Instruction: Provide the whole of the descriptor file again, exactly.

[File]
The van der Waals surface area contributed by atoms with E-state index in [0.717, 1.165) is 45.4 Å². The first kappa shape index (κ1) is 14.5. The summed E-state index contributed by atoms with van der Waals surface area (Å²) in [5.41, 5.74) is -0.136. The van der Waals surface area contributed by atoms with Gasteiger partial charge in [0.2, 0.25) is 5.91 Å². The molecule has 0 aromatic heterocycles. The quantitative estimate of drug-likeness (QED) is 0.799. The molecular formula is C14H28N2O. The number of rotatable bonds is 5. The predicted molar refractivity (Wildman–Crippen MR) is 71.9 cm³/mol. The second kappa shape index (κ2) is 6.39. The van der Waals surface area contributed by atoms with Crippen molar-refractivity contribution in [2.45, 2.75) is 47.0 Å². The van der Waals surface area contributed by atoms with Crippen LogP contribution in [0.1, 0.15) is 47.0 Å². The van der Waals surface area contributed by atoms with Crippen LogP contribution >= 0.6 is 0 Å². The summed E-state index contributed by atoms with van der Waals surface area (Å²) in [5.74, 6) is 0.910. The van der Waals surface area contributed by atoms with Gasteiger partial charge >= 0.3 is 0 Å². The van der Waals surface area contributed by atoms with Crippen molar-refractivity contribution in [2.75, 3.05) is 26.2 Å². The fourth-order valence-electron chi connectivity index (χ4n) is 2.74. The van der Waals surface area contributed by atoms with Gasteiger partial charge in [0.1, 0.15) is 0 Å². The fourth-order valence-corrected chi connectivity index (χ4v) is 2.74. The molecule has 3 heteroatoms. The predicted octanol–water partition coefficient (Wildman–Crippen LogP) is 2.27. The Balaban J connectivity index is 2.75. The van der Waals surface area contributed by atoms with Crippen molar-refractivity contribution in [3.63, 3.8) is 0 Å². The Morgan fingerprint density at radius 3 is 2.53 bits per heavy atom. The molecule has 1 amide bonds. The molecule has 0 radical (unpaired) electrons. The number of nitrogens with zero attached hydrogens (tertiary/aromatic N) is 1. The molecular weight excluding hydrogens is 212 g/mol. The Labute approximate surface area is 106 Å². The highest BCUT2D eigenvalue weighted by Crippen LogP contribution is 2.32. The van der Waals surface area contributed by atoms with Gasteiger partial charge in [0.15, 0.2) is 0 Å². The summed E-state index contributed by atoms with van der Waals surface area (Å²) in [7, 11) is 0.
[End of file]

The van der Waals surface area contributed by atoms with E-state index in [0.717, 1.165) is 45.4 Å². The first kappa shape index (κ1) is 14.5. The summed E-state index contributed by atoms with van der Waals surface area (Å²) in [5.41, 5.74) is -0.136. The van der Waals surface area contributed by atoms with Gasteiger partial charge in [0.2, 0.25) is 5.91 Å². The molecule has 0 aromatic heterocycles. The quantitative estimate of drug-likeness (QED) is 0.799. The molecular formula is C14H28N2O. The number of rotatable bonds is 5. The predicted molar refractivity (Wildman–Crippen MR) is 71.9 cm³/mol. The second kappa shape index (κ2) is 6.39. The van der Waals surface area contributed by atoms with Crippen molar-refractivity contribution in [2.45, 2.75) is 47.0 Å². The van der Waals surface area contributed by atoms with Crippen LogP contribution in [0.1, 0.15) is 47.0 Å². The van der Waals surface area contributed by atoms with Crippen LogP contribution >= 0.6 is 0 Å². The summed E-state index contributed by atoms with van der Waals surface area (Å²) in [5.74, 6) is 0.910. The van der Waals surface area contributed by atoms with Gasteiger partial charge >= 0.3 is 0 Å². The van der Waals surface area contributed by atoms with Crippen molar-refractivity contribution in [2.75, 3.05) is 26.2 Å². The fourth-order valence-electron chi connectivity index (χ4n) is 2.74. The van der Waals surface area contributed by atoms with Gasteiger partial charge in [0.1, 0.15) is 0 Å². The fourth-order valence-corrected chi connectivity index (χ4v) is 2.74. The molecule has 3 heteroatoms. The predicted octanol–water partition coefficient (Wildman–Crippen LogP) is 2.27. The Balaban J connectivity index is 2.75. The van der Waals surface area contributed by atoms with Crippen molar-refractivity contribution in [3.63, 3.8) is 0 Å². The Morgan fingerprint density at radius 3 is 2.53 bits per heavy atom. The molecule has 1 amide bonds. The molecule has 0 radical (unpaired) electrons. The number of nitrogens with zero attached hydrogens (tertiary/aromatic N) is 1. The molecular weight excluding hydrogens is 212 g/mol. The Labute approximate surface area is 106 Å². The highest BCUT2D eigenvalue weighted by Crippen LogP contribution is 2.32. The van der Waals surface area contributed by atoms with Gasteiger partial charge in [0.15, 0.2) is 0 Å². The summed E-state index contributed by atoms with van der Waals surface area (Å²) in [7, 11) is 0.